History, science, philosophy and politics are connected in this book, in order to explain the development of these ideas and of the incongruities between the possibilities offered by scientific discoveries, power relations and the growing level of inequities in the world. This volume works through the contradictions concerning procreation and birth, population policies, work and health, the evaluation of the human body as a commodity (from slavery to the biomarket), to conclude with an historical and up-to-date analysis of international health perspectives, suggesting why and how "global health" should become one of the main targets of a globalized world. Human liberty, rights and dignity, equity and access to the progresses of science, respect for individuals and promotion of community interests are the keys for an approach to everyday bioethics.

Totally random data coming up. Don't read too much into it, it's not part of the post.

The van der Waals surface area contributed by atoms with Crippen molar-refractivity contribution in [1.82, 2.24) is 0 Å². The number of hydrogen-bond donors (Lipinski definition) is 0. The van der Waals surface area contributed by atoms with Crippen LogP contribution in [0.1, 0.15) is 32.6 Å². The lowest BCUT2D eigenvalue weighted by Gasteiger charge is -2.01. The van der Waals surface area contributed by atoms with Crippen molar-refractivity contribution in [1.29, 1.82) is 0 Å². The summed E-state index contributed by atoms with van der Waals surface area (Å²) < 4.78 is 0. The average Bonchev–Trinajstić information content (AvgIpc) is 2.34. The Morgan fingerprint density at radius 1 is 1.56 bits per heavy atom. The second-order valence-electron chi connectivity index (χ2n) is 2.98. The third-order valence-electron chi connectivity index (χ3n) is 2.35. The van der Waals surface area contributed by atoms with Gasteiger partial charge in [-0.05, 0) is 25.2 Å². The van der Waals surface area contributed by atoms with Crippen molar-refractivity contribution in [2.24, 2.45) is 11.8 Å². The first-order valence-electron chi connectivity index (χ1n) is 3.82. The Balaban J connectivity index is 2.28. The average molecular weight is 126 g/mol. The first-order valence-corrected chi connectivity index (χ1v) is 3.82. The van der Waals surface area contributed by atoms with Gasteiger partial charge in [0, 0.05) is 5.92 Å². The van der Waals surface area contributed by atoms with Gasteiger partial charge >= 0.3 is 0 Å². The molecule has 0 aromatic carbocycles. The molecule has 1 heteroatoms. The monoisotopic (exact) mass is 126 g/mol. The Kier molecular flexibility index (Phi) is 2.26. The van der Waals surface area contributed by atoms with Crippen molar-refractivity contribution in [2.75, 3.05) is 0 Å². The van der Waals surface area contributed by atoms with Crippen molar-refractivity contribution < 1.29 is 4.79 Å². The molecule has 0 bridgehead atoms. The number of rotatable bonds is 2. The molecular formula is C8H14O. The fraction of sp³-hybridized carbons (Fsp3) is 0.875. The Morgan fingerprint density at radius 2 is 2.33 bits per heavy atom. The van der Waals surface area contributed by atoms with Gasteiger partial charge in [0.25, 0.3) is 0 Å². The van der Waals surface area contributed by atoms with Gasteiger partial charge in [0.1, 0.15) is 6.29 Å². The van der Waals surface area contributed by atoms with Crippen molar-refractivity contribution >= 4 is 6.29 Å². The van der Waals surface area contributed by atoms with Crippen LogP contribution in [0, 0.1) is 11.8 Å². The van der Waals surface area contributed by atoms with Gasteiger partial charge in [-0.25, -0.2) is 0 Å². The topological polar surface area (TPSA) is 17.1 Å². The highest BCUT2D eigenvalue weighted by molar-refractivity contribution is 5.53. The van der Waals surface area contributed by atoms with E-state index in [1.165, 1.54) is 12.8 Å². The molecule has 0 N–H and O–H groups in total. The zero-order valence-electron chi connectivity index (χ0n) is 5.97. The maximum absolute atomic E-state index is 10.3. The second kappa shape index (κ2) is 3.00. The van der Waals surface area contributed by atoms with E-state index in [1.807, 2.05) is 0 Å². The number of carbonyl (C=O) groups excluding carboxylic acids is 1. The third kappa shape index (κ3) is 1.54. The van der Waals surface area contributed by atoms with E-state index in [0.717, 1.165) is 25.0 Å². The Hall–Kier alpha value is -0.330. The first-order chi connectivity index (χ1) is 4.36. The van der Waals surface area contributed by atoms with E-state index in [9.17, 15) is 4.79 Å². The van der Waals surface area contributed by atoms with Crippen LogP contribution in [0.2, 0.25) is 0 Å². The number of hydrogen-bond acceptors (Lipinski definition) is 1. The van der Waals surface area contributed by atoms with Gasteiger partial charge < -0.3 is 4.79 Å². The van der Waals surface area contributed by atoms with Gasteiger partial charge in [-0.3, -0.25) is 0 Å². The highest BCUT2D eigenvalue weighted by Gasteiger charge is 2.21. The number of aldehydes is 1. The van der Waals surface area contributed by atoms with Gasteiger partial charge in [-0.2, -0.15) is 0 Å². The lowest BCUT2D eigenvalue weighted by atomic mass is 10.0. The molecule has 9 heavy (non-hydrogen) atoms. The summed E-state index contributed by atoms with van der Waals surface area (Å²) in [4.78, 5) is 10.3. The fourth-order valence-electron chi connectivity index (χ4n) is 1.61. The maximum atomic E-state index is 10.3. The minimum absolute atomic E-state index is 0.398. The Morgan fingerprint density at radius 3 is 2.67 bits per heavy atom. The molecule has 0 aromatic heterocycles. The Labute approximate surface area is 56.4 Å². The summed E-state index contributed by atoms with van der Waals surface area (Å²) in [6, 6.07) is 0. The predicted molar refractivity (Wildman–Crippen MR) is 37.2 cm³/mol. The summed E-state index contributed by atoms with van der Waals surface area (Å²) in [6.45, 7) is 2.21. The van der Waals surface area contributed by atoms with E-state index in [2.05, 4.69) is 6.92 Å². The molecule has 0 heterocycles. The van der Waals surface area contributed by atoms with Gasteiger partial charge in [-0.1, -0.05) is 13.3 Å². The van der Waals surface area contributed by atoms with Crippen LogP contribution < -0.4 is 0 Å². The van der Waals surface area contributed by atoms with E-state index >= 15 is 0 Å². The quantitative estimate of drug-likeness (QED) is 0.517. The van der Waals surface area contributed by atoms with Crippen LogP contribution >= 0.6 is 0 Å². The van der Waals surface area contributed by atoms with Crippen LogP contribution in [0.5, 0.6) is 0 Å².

Intended Audience: Persons interested in bioethics, ethics in general, relationships between science and society, health, reproduction, the human body, population and globalization. Teachers and students at universities and for courses in bioethics. The style of the book is intended for both the specialist and non-specialist.